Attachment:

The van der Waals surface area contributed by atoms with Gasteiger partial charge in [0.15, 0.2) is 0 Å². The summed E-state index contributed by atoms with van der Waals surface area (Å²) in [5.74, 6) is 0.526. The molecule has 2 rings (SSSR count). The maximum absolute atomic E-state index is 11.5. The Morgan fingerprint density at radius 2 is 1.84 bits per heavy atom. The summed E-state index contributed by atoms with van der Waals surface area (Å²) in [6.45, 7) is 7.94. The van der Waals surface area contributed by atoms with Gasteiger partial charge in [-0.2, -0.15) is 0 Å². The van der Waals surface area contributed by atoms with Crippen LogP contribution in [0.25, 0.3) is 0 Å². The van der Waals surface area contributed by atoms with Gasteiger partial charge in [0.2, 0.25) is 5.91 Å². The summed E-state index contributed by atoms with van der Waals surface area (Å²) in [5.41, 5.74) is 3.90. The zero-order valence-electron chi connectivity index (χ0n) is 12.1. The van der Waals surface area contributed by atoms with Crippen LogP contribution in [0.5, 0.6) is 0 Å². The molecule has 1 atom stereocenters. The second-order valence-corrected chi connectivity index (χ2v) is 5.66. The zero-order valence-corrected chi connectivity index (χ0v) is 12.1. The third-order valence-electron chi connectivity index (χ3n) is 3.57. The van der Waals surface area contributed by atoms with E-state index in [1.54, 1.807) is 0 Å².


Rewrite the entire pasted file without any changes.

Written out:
The van der Waals surface area contributed by atoms with Gasteiger partial charge in [0.15, 0.2) is 0 Å². The summed E-state index contributed by atoms with van der Waals surface area (Å²) in [5.74, 6) is 0.526. The molecule has 2 rings (SSSR count). The maximum absolute atomic E-state index is 11.5. The Morgan fingerprint density at radius 2 is 1.84 bits per heavy atom. The summed E-state index contributed by atoms with van der Waals surface area (Å²) in [6.45, 7) is 7.94. The van der Waals surface area contributed by atoms with Gasteiger partial charge in [-0.2, -0.15) is 0 Å². The van der Waals surface area contributed by atoms with Crippen LogP contribution in [0.25, 0.3) is 0 Å². The van der Waals surface area contributed by atoms with Gasteiger partial charge in [0.2, 0.25) is 5.91 Å². The summed E-state index contributed by atoms with van der Waals surface area (Å²) in [5.41, 5.74) is 3.90. The zero-order valence-electron chi connectivity index (χ0n) is 12.1. The van der Waals surface area contributed by atoms with Crippen LogP contribution in [0.5, 0.6) is 0 Å². The molecule has 1 atom stereocenters. The second-order valence-corrected chi connectivity index (χ2v) is 5.66. The zero-order valence-corrected chi connectivity index (χ0v) is 12.1. The third-order valence-electron chi connectivity index (χ3n) is 3.57. The van der Waals surface area contributed by atoms with E-state index in [1.54, 1.807) is 0 Å².